New resources aim to ensure patient-centred care
National Voices, the health and care charity coalition, is launching a new set of take-away resources that set out the best ways to engage people and promote person-centred care.
Called ‘Evidence for person-centred care’, this set of resources is designed to make it easy for health commissioners and providers to access and make use of the best evidence for various approaches to involving people in their health and healthcare.
Five ‘simple guide’ booklets can be quickly downloaded to use in making value cases for patient, service user and carer involvement. The booklets draw on information from 779 systematic reviews worldwide and offer practical ways forward based on accurate evidence so that commissioners, health professionals and service-user groups can see what works best and how to invest resources.
As an example, National Voices highlights that the most effective ways of supporting self management are as follows:
- Providing self-management education for people with specific conditions, which is integrated into routine healthcare
- Generic self-management education courses co-led by peers and/or laypeople
- Interactive online self-management programmes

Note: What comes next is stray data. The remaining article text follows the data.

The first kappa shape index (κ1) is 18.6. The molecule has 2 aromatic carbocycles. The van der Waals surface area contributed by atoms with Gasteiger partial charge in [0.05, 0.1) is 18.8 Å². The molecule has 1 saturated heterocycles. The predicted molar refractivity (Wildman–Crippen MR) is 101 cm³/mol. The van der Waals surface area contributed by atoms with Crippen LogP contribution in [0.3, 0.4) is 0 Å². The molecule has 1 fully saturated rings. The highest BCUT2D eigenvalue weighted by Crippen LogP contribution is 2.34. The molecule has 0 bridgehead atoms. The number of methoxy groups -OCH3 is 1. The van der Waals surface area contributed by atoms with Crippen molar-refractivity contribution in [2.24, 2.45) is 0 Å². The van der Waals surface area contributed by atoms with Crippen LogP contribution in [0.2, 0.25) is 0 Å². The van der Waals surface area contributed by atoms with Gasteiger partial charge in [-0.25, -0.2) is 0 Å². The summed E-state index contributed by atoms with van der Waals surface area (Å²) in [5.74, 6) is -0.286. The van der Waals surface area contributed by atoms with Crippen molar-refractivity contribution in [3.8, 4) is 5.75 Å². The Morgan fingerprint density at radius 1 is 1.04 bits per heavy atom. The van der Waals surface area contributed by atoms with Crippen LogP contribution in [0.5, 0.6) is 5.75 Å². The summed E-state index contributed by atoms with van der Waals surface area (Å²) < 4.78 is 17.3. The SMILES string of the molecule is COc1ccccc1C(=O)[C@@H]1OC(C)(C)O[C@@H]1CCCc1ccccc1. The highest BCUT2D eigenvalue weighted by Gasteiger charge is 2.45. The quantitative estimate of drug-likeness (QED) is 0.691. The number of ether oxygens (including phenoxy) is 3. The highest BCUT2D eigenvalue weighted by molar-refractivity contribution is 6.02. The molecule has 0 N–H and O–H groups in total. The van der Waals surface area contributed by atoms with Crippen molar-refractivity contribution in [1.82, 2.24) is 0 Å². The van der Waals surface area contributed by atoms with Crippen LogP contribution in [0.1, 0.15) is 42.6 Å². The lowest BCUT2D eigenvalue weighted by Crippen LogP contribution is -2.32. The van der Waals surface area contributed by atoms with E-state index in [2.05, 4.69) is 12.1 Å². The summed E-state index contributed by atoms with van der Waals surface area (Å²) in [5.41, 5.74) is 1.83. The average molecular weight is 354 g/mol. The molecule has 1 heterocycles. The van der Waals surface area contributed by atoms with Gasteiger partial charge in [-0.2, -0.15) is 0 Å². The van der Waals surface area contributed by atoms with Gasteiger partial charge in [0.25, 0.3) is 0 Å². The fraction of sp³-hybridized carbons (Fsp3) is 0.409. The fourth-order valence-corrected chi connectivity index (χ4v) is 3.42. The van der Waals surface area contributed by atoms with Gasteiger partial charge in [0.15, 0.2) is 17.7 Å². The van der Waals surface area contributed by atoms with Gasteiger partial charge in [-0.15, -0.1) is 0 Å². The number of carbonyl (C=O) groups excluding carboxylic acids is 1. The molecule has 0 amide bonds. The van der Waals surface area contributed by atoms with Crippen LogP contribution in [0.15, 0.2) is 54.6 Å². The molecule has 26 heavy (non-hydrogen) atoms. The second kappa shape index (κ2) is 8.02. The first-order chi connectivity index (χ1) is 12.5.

- Telephone support and telehealth initiatives
- Self-monitoring of medication and symptoms.
You can also look up what has been tested and how, its impact on outcomes and experience, as well as the potential to improve service usage.
The materials are focused on the following five areas, which are all key components in person-centred care:
- Supporting self-management
- Supporting shared decision-making
- Enhancing experience of healthcare
- Improving information and understanding
- Promoting prevention.
National Voices is a national coalition of health and social care charities in England. It works to strengthen the voice of patients, service users, carers, their families and the voluntary organisations that work for them.
National Voices’ director of policy, Don Redding, said: ‘Commissioners and providers alike have legal duties to involve people in their health and healthcare. These simple booklets show the effect of various interventions on patients’ knowledge, their experience of using services, their outcomes and their use of resources.’
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